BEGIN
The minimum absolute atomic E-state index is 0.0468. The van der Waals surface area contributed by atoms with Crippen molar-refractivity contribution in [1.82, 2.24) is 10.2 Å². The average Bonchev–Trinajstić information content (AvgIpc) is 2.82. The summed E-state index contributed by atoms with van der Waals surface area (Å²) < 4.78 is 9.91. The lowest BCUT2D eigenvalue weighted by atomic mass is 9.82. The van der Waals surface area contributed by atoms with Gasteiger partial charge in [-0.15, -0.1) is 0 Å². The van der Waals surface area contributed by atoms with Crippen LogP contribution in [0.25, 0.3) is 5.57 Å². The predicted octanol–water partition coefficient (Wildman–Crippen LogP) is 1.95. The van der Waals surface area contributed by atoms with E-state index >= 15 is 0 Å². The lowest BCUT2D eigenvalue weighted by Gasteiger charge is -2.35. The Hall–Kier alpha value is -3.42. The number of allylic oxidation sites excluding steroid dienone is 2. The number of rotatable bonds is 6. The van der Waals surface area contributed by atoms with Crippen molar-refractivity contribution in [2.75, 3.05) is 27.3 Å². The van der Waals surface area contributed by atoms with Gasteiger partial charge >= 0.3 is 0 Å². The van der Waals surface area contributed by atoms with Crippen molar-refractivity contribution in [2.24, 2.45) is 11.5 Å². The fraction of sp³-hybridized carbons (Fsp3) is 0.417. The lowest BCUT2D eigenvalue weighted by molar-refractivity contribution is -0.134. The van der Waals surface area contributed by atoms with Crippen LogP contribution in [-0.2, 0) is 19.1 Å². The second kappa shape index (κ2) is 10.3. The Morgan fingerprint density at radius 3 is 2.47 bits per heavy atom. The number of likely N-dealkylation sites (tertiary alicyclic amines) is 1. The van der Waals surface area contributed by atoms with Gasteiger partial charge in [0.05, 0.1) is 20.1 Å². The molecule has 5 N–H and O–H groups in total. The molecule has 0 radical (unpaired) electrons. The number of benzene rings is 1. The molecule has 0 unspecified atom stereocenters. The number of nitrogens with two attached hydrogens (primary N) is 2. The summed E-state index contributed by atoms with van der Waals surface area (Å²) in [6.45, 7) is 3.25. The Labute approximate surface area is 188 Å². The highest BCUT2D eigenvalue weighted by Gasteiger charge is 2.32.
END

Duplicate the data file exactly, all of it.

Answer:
The minimum absolute atomic E-state index is 0.0468. The van der Waals surface area contributed by atoms with Crippen molar-refractivity contribution in [1.82, 2.24) is 10.2 Å². The average Bonchev–Trinajstić information content (AvgIpc) is 2.82. The summed E-state index contributed by atoms with van der Waals surface area (Å²) < 4.78 is 9.91. The lowest BCUT2D eigenvalue weighted by atomic mass is 9.82. The van der Waals surface area contributed by atoms with Gasteiger partial charge in [-0.15, -0.1) is 0 Å². The van der Waals surface area contributed by atoms with Crippen LogP contribution in [0.25, 0.3) is 5.57 Å². The predicted octanol–water partition coefficient (Wildman–Crippen LogP) is 1.95. The van der Waals surface area contributed by atoms with E-state index >= 15 is 0 Å². The lowest BCUT2D eigenvalue weighted by Gasteiger charge is -2.35. The Hall–Kier alpha value is -3.42. The number of allylic oxidation sites excluding steroid dienone is 2. The number of rotatable bonds is 6. The van der Waals surface area contributed by atoms with Crippen molar-refractivity contribution in [2.75, 3.05) is 27.3 Å². The van der Waals surface area contributed by atoms with Gasteiger partial charge >= 0.3 is 0 Å². The van der Waals surface area contributed by atoms with Crippen molar-refractivity contribution in [2.24, 2.45) is 11.5 Å². The fraction of sp³-hybridized carbons (Fsp3) is 0.417. The lowest BCUT2D eigenvalue weighted by molar-refractivity contribution is -0.134. The van der Waals surface area contributed by atoms with Crippen LogP contribution in [-0.2, 0) is 19.1 Å². The second kappa shape index (κ2) is 10.3. The Morgan fingerprint density at radius 3 is 2.47 bits per heavy atom. The number of likely N-dealkylation sites (tertiary alicyclic amines) is 1. The van der Waals surface area contributed by atoms with Gasteiger partial charge in [0.05, 0.1) is 20.1 Å². The molecule has 5 N–H and O–H groups in total. The molecule has 0 radical (unpaired) electrons. The number of benzene rings is 1. The molecule has 0 unspecified atom stereocenters. The number of nitrogens with two attached hydrogens (primary N) is 2. The summed E-state index contributed by atoms with van der Waals surface area (Å²) in [6.45, 7) is 3.25. The Labute approximate surface area is 188 Å². The highest BCUT2D eigenvalue weighted by Gasteiger charge is 2.32.